“…when a species becomes too numerous or starts to lose evolutionary vigor a monstrous superpredator suddenly appears and kills until it can kill no more.”

So ya, like I was saying, there are scientists in Terminal Freeze, and they talk about pseudo-scientific ideas, but this is just window dressing for the plot of a monster hunt.

We might think of the “techno-thriller” as a kind of a modern gothic novel. Even as far back as the 19th century, Edgar Allan Poe and Jules Verne, were setting their “fantastic tales in the remaining unexplored regions of the world. By the early 20th the likes of H.P. Lovecraft, and John W. Campbell only had one unexplored continent: Antarctica. The same would be true for a modern audience but now that even Antarctica has been laregly de-mystified we’re having to place our monster horror stories in inaccessible caves and hidden military bases (at least that’s the route Terminal Freeze takes).

The story is rather drawn out, with a number of blandish stock characters brought in seemingly only to be picked off one by one (which surpringly both does and doesn’t happen). The scientists, none of whom are particularly interesting, end up working with a local native, who was also co-incidentally a former soldier at Fear Base, and also a former junior scientist there, and also a co-discoverer of the original monster (back in the 1950s). Given those credentials you’d think then that he’d be absolutely instrumental in solving the mystery of what the frozen monster is and how it escaped. But no, he just gives a highly ineffectual and unrealistically cryptic warning (at the beginning of the novel) is promptly ignored – shuffles off the stage only to be brought back later, like Chekhov’s gun, jumbling around a bag of religious artifacts – which do nothing. Apparently the gun on the mantle was just a prop. Child added in an absolutely unnecessary batch of TV documentary people. The only reason I can think they’re there for is that it’d make for some good visuals should they make a movie of this novel. They’re all there when the monster in the ice escapes from the mysteriously melted ice. And of course their there when people start dying grizzly deaths as they wander off alone. But they don’t do much with those cameras and they end up leaving before the end.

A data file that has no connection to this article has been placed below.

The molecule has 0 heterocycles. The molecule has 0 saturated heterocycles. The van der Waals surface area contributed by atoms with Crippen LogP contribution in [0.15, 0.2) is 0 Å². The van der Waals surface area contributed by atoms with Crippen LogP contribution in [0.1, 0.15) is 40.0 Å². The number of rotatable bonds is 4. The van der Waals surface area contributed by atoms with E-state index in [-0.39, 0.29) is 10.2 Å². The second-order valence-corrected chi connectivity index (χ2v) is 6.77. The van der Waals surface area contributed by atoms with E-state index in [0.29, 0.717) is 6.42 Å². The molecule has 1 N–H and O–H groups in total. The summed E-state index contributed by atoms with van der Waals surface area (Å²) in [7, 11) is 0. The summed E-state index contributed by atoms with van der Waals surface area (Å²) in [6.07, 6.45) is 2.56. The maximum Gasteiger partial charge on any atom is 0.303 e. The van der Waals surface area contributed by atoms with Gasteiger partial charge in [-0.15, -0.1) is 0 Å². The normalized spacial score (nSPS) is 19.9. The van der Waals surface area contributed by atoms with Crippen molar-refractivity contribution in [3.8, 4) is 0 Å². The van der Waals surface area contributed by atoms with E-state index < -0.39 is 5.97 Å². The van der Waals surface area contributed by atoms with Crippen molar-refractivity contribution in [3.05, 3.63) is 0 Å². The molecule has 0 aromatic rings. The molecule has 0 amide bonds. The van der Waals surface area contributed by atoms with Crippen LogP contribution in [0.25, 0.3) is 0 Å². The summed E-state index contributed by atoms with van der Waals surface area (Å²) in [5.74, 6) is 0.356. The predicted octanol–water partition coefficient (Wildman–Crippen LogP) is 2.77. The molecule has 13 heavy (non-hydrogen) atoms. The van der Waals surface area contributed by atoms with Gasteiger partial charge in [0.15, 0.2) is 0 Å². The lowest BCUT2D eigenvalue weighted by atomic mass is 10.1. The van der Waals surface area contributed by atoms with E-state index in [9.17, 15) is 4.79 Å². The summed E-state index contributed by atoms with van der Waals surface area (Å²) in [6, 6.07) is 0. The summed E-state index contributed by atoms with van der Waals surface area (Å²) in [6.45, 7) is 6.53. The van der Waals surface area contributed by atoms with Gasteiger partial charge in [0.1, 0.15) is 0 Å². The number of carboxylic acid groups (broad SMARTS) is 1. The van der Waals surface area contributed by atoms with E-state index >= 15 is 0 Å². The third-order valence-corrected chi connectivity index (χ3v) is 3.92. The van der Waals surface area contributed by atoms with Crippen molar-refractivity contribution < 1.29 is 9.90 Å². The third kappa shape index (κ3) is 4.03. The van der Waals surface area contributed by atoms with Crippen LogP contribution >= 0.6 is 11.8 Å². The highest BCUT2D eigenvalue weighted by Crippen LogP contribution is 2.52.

After finishing the novel I was kind of interested in finding out if any of the locations in this novel were real. In the book there is a mountain called “Mount Fear,” a glacier called “Fear Glacier,” and a “Fear Base” (a D.E.W. Line style military facility). It turns out that they all don’t really exist, they are all made up.

One thing I did like about the novel was the discussion about the different types of ice. When the scientist are sitting around trying to explain how the creature in the ice escaped they briefly discuss different ways water crystallizes into ice, how these different types of ice are formed, and their differing properties. This briefly re-invigorates the mystery – but it is ultimately thrown away – discarded and replaced with a less than satisfactory explanation.

Scott Brick, who probably reads more books than any other audiobook narrator working today, does his best with what he’s given. The baddies come off badish, the heroes come off goodish, the monster comes off monsterish. The most interesting portion of the novel is actually a bit, almost completely tangential to the monster plot when an “ice road trucker” has to drive the survivors to safety. Brick works hard to make the cracking of the ice and the freezing cold compelling. And that’s the part of the novel is more believable.

Posted by Jesse Willis

The SFFaudio Podcast #037

September 28, 2009 by · Leave a Comment
Filed under: Podcasts 

Podcast

The SFFaudio PodcastThe SFFaudio Podcast #037 – Jesse and Scott talk about the latest audiobook releases, audiobook narrators and plenty more. It’s a show full of “stage-actory goodness” in which we learn the ultimate truth:

“the monster frozen in the ice is definitely alive”

Talked about on today’s show: